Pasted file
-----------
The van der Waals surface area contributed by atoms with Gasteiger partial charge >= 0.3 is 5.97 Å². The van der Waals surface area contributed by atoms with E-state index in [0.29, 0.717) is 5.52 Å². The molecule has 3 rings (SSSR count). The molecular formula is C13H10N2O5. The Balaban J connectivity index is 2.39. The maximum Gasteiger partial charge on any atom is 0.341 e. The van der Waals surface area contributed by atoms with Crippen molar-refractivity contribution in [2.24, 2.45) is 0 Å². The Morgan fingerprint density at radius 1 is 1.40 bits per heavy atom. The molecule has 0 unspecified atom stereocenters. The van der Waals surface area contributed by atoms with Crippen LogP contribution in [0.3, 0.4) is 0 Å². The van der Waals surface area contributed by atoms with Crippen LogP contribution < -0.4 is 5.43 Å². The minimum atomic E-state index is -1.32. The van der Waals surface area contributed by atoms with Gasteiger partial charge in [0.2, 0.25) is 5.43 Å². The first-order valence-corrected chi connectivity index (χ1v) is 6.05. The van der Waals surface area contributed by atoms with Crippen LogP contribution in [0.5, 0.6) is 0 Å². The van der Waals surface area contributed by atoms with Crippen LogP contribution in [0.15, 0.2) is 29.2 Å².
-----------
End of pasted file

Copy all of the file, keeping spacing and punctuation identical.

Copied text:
The van der Waals surface area contributed by atoms with Gasteiger partial charge >= 0.3 is 5.97 Å². The van der Waals surface area contributed by atoms with E-state index in [0.29, 0.717) is 5.52 Å². The molecule has 3 rings (SSSR count). The molecular formula is C13H10N2O5. The Balaban J connectivity index is 2.39. The maximum Gasteiger partial charge on any atom is 0.341 e. The van der Waals surface area contributed by atoms with Crippen molar-refractivity contribution in [2.24, 2.45) is 0 Å². The Morgan fingerprint density at radius 1 is 1.40 bits per heavy atom. The molecule has 0 unspecified atom stereocenters. The van der Waals surface area contributed by atoms with Crippen LogP contribution in [0.3, 0.4) is 0 Å². The van der Waals surface area contributed by atoms with Crippen LogP contribution < -0.4 is 5.43 Å². The minimum atomic E-state index is -1.32. The van der Waals surface area contributed by atoms with Gasteiger partial charge in [0.2, 0.25) is 5.43 Å². The first-order valence-corrected chi connectivity index (χ1v) is 6.05. The van der Waals surface area contributed by atoms with Crippen LogP contribution in [0.5, 0.6) is 0 Å². The van der Waals surface area contributed by atoms with Crippen LogP contribution in [0.15, 0.2) is 29.2 Å².